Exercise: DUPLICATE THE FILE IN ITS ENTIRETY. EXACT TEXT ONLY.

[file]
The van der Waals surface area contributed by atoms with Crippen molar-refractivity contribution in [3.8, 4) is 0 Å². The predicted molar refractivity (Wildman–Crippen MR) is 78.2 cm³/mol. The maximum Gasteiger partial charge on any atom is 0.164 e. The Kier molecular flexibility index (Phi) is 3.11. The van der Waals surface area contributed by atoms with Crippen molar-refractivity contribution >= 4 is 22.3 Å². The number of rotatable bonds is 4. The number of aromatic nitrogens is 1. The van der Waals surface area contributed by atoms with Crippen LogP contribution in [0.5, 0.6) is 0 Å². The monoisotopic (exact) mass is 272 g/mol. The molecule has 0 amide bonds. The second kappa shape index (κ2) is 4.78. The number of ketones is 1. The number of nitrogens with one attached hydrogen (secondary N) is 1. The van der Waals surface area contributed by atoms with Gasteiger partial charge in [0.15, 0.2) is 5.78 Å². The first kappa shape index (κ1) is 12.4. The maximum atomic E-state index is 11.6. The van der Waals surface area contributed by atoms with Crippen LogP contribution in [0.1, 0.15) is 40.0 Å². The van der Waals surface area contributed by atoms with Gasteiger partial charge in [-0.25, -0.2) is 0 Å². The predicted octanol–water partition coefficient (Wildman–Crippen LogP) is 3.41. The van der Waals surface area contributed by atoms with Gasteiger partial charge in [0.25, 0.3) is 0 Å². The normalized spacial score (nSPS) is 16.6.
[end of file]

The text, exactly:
The van der Waals surface area contributed by atoms with Crippen molar-refractivity contribution in [3.8, 4) is 0 Å². The predicted molar refractivity (Wildman–Crippen MR) is 78.2 cm³/mol. The maximum Gasteiger partial charge on any atom is 0.164 e. The Kier molecular flexibility index (Phi) is 3.11. The van der Waals surface area contributed by atoms with Crippen molar-refractivity contribution >= 4 is 22.3 Å². The number of rotatable bonds is 4. The number of aromatic nitrogens is 1. The van der Waals surface area contributed by atoms with Crippen LogP contribution in [0.5, 0.6) is 0 Å². The monoisotopic (exact) mass is 272 g/mol. The molecule has 0 amide bonds. The second kappa shape index (κ2) is 4.78. The number of ketones is 1. The number of nitrogens with one attached hydrogen (secondary N) is 1. The van der Waals surface area contributed by atoms with Gasteiger partial charge in [0.15, 0.2) is 5.78 Å². The first kappa shape index (κ1) is 12.4. The maximum atomic E-state index is 11.6. The van der Waals surface area contributed by atoms with Crippen LogP contribution in [0.1, 0.15) is 40.0 Å². The van der Waals surface area contributed by atoms with Gasteiger partial charge in [-0.25, -0.2) is 0 Å². The predicted octanol–water partition coefficient (Wildman–Crippen LogP) is 3.41. The van der Waals surface area contributed by atoms with Gasteiger partial charge in [0.25, 0.3) is 0 Å². The normalized spacial score (nSPS) is 16.6.